Unfortunately, by the time she'd returned to her office after the press conference, there had been a stack of telephone messages on her desk. She had farmed out some of them, but she had needed to answer most herself. When she finally pushed away the phone at six o'clock, she had developed a dreadful crick in her neck.
She was glad that the phone rarely rang at one in the morning. In fact, she realized, it had not rung once since she arrived home, which was something of a relief. Her sister, Susan, hadn't called. More importantly, her father hadn't called, which meant that Susan was, so far this night, behaving herself.
Of course, Savannah had no way of knowing if one of them had called earlier. After work she had gone to her aerobics class at the club for an hour, then returned to the office for a file she'd forgotten, and then she had been shanghaied by a contingent of the fourth estate to Payne's Pub for drinks. It was ten o'clock when she got home. Her father and Susan would both have been well into their respective evening plans by then. Life in Newport was never dull.
Pushing away the blank pad of paper, Savannah rose from her chair and wandered idly across the den to the window. Her hand skimmed the graceful arc of the swags, but her attention was trained on the night. Benefit Street was dark, lit but faintly by the gaslights that flanked its curbs. There was no traffic. There wasn't even a dog-walker in sight. Providence was asleep.
She should be, too, she told herself. But sleep did not come easily. Too many thoughts preoccupied her mind long after her body had wearied. She wondered if self-doubt came with age. She certainly had never lacked confidence before. From the time she had reached fifteen and realized that some women had careers, Savannah had known what she wanted to do. And she'd done it. She had attended college and law school, and then she had won an appointment to the attorney general's office. She had been there for the past five years.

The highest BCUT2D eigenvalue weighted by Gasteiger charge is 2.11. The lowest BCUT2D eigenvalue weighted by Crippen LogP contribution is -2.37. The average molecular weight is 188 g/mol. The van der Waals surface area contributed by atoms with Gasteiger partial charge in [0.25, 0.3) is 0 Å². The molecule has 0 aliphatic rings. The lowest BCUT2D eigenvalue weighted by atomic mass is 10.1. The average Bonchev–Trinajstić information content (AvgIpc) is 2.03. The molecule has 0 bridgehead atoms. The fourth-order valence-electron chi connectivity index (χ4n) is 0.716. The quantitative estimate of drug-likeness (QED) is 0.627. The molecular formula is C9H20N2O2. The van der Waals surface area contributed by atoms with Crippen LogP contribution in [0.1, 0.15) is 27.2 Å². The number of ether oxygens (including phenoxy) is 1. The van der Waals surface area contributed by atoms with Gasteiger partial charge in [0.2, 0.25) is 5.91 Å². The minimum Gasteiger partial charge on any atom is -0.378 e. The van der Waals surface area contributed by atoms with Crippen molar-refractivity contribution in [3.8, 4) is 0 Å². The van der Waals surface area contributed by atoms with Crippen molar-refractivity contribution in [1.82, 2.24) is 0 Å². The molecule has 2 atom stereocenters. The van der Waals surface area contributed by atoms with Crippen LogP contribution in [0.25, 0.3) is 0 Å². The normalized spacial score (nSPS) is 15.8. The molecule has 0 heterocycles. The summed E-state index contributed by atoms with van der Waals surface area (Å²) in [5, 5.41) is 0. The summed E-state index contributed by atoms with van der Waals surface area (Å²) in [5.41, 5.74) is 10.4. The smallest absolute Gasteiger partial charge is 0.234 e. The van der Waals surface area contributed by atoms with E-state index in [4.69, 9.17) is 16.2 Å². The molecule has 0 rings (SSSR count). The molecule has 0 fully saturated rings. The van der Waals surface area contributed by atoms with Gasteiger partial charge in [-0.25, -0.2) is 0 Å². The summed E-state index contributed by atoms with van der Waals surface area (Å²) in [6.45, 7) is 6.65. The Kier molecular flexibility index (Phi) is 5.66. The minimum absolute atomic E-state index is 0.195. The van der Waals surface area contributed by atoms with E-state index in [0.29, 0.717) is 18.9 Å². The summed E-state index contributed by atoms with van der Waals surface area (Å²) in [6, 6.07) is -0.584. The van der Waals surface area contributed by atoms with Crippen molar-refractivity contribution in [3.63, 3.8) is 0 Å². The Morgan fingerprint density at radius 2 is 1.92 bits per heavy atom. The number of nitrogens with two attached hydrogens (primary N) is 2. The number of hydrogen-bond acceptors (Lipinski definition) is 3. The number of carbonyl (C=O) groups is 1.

She was not tired of the job. One couldn't possibly tire of a job where armed robberies, murders, and rapes were weekly cases. Savannah had her pick of the most challenging work. She couldn't complain.
Still, something about her life bothered her, she decided as Alabama segued comfortably to Michael Martin Murphey.
Something about her life? Who was she kidding? She knew exactly what was wrong.
She was turning thirty-one in five days.
With a slight shiver, she left the window and returned to the desk. Her fingertips grazed its beveled edge, lightly brushing the smooth pine surface. It was a beautiful desk, an antique that had been stripped and restained in the light shade that so appealed to her. She found strength in the basic lines of the piece; it was a breath of antiquity made modern.
Taking the weight of her long, chestnut-colored hair into her hands, she held it off her neck for a minute. Then, twisting it forward over one shoulder, she slipped into the chair, took up her pencil and began to write on the legal pad.
She slanted the numbers into a top corner of the sheet and stared at them. On paper, they were innocuous. Not so in real life. Savannah hadn't been bothered by turning thirty; all the ballyhoo had prepared her for the worst, mitigating the reality. Thirty had been a novelty, a milestone to defy. Thirty-one was something else.
Then again, maybe her restlessness had nothing to do with her birthday. Periods of evaluation were common in life. When a person was as busy as she was, self-evaluation was inevitably put aside for sometimes long stretches of time. Just as inevitably, one had to periodically stop, take a breath, step out of oneself, and look back.
Professionally, Savannah liked what she saw. She was a good lawyer with a reputation for honesty and diligence. No one could fault her style. She had grown into her role well.
Personally, she was not sure she liked what she saw, but then, she was uncertain as to what she ultimately wanted to achieve personally. She wasn't a wife or a mother. She was a daughter, a sister, and a friend many times over. Friendships meant a lot to her. She only wished they could fill the void that engulfed her in the dark of the night.